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First Drive: 2017 Buick LaCrosse

“Segment leader” is a term Buick tossed around often during my two days with the 2017 Buick LaCrosse, and those are bold words for a contested class which borderlines on upscale and attainable luxury. It’s a tough, yet flourishing market and Buick has managed to sell to 350,000 customers looking for just that.

I had reasonable expectations of the 2017 LaCrosse as I landed in Portland, Oregon. After digesting oodles of information during Buick’s briefings on its reworked chassis, its 3.6-liter LGX V6 (which was engineered from the beginning to support stop-start) and interior awash with premium textures and materials, I knew it was going to be a solid car. But segment leader? That’s bold, Buick.

I’m trying to convey that Buick, in the highest of ways, feels it has undoubtedly crafted a winning recipe here. So, has it?

A Tale Of Two Buicks

I chose a Quicksilver Metallic LaCrosse to begin my morning with the car, which featured the 20-inch wheel package complete with a five-link rear suspension and Continuously Variable Suspension with HiPer Strut, a front-wheel drive exclusive when paired with said 20-inch wheels and tires.

It’s important to note there are two very distinct flavors of LaCrosse this time around. The 20-inch wheels and tires are more of the “enthusiast” pairing, combined to create greater capability in the twisty roads I took out to Astoria, Oregon on the coast. I use the word “enthusiast” lightly because this is no Camaro. But, this also isn’t your grandfather’s floating-on-clouds sedan, either. The 18-inch wheel and tire combo is a different vehicle entirely. More on that later.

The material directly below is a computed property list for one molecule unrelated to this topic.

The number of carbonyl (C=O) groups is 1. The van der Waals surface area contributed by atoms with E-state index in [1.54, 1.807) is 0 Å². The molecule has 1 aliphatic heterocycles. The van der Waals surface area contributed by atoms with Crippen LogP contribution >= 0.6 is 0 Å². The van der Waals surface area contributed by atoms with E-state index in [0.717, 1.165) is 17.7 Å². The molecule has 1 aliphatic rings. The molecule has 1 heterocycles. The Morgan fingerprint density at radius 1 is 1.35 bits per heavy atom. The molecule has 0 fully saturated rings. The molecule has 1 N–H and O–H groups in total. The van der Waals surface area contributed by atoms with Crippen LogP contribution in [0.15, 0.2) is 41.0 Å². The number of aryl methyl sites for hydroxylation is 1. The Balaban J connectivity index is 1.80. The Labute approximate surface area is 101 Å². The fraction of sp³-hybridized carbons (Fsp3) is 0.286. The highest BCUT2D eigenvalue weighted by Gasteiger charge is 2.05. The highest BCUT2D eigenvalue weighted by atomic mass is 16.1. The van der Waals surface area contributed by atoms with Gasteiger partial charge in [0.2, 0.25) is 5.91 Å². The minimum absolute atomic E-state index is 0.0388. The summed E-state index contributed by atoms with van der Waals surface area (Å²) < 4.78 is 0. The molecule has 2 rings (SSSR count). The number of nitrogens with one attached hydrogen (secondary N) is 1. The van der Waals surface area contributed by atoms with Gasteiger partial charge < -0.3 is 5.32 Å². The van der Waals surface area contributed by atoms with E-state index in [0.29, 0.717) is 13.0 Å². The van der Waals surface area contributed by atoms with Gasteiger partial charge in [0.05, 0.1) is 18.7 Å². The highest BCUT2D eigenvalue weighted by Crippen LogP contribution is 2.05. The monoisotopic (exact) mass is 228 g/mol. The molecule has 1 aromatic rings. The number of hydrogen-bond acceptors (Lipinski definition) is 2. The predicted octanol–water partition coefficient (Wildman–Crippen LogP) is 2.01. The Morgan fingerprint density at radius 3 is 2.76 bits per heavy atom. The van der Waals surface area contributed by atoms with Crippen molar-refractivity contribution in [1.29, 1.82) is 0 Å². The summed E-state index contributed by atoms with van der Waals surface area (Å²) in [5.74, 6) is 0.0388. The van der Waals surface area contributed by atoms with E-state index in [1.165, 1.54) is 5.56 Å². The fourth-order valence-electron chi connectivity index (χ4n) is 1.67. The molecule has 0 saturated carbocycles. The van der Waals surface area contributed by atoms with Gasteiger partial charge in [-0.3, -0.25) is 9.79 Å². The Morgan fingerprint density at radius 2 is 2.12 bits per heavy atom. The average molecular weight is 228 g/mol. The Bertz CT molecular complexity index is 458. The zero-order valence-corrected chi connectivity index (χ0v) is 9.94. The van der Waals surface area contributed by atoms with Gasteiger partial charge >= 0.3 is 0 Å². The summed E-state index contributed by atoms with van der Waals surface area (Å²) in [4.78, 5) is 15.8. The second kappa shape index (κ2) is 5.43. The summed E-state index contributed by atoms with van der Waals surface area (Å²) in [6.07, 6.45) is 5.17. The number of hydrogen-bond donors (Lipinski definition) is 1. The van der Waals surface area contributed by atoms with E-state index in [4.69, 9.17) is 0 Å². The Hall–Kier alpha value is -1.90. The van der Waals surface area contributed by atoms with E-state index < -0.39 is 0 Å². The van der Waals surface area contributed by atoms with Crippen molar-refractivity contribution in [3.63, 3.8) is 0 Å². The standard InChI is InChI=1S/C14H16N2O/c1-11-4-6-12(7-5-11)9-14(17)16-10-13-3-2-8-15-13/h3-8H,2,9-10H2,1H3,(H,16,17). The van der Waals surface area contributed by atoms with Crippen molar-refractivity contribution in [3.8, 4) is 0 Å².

I found the 2017 LaCrosse to be surprisingly capable when pushed harder on some intense corners through Oregon’s wilderness; this is also a place where shoulders don’t exist. If you have an oopsie, you’re in a ditch. Or over a cliff. Nothing positive.

Its big car size felt utterly shrunken from behind the driver’s seat, something I very much appreciated. Here, I also tried the LaCrosse’s new sport mode, complete with Buick’s first application of steering wheel mounted paddle shifters. Surprisingly, the steering weighted itself accordingly. Maybe more so than I would have liked, but it didn’t feel unnecessarily heavy either. Sport mode also held the eight-speed automatic’s gear selection slightly longer.


Now, before we move into how the eight-speed and 3.6-liter LGX V6 get along, let’s touch on the 18-inch equipped car.

After hours with the 20-inch equipped car, I found the 18-inch wheels and tires made for a stark difference in the car’s behavior. I chose an Ebony Twilight Metallic LaCrosse, complete with all-wheel drive, which still retains the CDC system and five-link rear suspension.

Immediately, the car made it known it did not like being pushed through the corners as the 20-inch tires and wheels did. So, this car was a fun sucker? Yes. But, that’s not the point of this pairing. That’s really not the point of this segment, either.


Buick dropped the 19-inch wheel option for this generation and tailored the 18-inch wheels and tires for customers only concerned with getting from point A to B in the smoothest, quietest way possible. And that’s fine, because it was whisper quiet, smooth and very comfortable.